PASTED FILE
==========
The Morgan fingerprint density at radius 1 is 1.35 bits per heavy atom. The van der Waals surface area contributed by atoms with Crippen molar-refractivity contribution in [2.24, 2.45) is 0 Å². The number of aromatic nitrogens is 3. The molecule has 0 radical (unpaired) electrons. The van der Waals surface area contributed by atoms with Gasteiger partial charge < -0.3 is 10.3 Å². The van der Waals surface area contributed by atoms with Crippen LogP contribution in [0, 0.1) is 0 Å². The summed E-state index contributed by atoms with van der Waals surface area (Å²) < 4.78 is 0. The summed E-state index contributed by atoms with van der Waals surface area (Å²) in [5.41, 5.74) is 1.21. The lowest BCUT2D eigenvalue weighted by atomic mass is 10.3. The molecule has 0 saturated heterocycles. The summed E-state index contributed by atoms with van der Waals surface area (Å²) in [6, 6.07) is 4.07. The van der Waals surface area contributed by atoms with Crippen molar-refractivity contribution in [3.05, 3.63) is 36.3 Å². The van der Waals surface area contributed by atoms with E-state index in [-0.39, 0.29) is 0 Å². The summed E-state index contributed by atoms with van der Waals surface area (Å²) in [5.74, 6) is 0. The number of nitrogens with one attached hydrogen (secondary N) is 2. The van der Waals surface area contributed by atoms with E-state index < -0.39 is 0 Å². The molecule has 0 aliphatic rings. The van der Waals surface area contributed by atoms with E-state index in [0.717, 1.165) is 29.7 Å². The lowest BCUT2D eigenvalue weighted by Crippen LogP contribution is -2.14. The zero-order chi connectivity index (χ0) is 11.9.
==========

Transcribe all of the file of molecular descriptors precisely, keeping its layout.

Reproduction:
The Morgan fingerprint density at radius 1 is 1.35 bits per heavy atom. The van der Waals surface area contributed by atoms with Crippen molar-refractivity contribution in [2.24, 2.45) is 0 Å². The number of aromatic nitrogens is 3. The molecule has 0 radical (unpaired) electrons. The van der Waals surface area contributed by atoms with Gasteiger partial charge < -0.3 is 10.3 Å². The van der Waals surface area contributed by atoms with Crippen LogP contribution in [0, 0.1) is 0 Å². The summed E-state index contributed by atoms with van der Waals surface area (Å²) < 4.78 is 0. The summed E-state index contributed by atoms with van der Waals surface area (Å²) in [5.41, 5.74) is 1.21. The lowest BCUT2D eigenvalue weighted by atomic mass is 10.3. The molecule has 0 saturated heterocycles. The summed E-state index contributed by atoms with van der Waals surface area (Å²) in [6, 6.07) is 4.07. The van der Waals surface area contributed by atoms with Crippen molar-refractivity contribution in [3.05, 3.63) is 36.3 Å². The van der Waals surface area contributed by atoms with E-state index in [-0.39, 0.29) is 0 Å². The summed E-state index contributed by atoms with van der Waals surface area (Å²) in [5.74, 6) is 0. The number of nitrogens with one attached hydrogen (secondary N) is 2. The van der Waals surface area contributed by atoms with E-state index < -0.39 is 0 Å². The molecule has 0 aliphatic rings. The van der Waals surface area contributed by atoms with E-state index in [0.717, 1.165) is 29.7 Å². The lowest BCUT2D eigenvalue weighted by Crippen LogP contribution is -2.14. The zero-order chi connectivity index (χ0) is 11.9.